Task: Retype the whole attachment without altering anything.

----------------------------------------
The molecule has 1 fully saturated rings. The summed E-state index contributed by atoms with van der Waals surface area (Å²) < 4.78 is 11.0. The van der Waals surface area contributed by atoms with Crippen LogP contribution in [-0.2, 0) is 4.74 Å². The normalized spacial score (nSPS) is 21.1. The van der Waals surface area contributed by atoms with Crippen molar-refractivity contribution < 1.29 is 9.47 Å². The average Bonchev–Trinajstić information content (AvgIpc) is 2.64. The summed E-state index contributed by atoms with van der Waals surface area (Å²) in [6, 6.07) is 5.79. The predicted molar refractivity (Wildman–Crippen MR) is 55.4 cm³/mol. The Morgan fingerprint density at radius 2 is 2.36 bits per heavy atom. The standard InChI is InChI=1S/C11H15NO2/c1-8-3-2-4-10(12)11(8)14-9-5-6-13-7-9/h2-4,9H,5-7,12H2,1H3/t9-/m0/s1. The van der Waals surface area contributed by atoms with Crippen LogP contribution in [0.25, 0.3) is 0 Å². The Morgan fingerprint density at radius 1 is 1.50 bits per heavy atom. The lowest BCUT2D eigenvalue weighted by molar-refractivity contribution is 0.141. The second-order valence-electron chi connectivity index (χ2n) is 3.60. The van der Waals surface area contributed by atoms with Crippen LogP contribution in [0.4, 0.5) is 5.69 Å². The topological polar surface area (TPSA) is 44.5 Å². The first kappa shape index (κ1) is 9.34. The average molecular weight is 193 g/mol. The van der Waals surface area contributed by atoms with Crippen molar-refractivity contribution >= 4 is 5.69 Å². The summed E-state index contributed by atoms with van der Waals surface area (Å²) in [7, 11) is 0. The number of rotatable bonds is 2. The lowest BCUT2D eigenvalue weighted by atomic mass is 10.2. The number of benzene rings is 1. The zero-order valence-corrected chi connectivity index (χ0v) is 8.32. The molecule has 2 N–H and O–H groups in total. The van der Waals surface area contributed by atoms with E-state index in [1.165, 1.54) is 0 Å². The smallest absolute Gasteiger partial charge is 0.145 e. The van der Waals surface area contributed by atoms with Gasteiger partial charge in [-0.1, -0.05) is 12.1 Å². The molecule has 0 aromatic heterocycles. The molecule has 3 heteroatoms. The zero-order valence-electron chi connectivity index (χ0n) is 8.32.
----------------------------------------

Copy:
The molecule has 1 fully saturated rings. The summed E-state index contributed by atoms with van der Waals surface area (Å²) < 4.78 is 11.0. The van der Waals surface area contributed by atoms with Crippen LogP contribution in [-0.2, 0) is 4.74 Å². The normalized spacial score (nSPS) is 21.1. The van der Waals surface area contributed by atoms with Crippen molar-refractivity contribution < 1.29 is 9.47 Å². The average Bonchev–Trinajstić information content (AvgIpc) is 2.64. The summed E-state index contributed by atoms with van der Waals surface area (Å²) in [6, 6.07) is 5.79. The predicted molar refractivity (Wildman–Crippen MR) is 55.4 cm³/mol. The Morgan fingerprint density at radius 2 is 2.36 bits per heavy atom. The standard InChI is InChI=1S/C11H15NO2/c1-8-3-2-4-10(12)11(8)14-9-5-6-13-7-9/h2-4,9H,5-7,12H2,1H3/t9-/m0/s1. The van der Waals surface area contributed by atoms with Crippen LogP contribution in [0.25, 0.3) is 0 Å². The Morgan fingerprint density at radius 1 is 1.50 bits per heavy atom. The lowest BCUT2D eigenvalue weighted by molar-refractivity contribution is 0.141. The second-order valence-electron chi connectivity index (χ2n) is 3.60. The van der Waals surface area contributed by atoms with Crippen LogP contribution in [0.4, 0.5) is 5.69 Å². The topological polar surface area (TPSA) is 44.5 Å². The first kappa shape index (κ1) is 9.34. The average molecular weight is 193 g/mol. The van der Waals surface area contributed by atoms with Crippen molar-refractivity contribution >= 4 is 5.69 Å². The summed E-state index contributed by atoms with van der Waals surface area (Å²) in [7, 11) is 0. The number of rotatable bonds is 2. The lowest BCUT2D eigenvalue weighted by atomic mass is 10.2. The number of benzene rings is 1. The zero-order valence-corrected chi connectivity index (χ0v) is 8.32. The molecule has 2 N–H and O–H groups in total. The van der Waals surface area contributed by atoms with E-state index in [1.165, 1.54) is 0 Å². The smallest absolute Gasteiger partial charge is 0.145 e. The van der Waals surface area contributed by atoms with Gasteiger partial charge in [-0.1, -0.05) is 12.1 Å². The molecule has 0 aromatic heterocycles. The molecule has 3 heteroatoms. The zero-order valence-electron chi connectivity index (χ0n) is 8.32.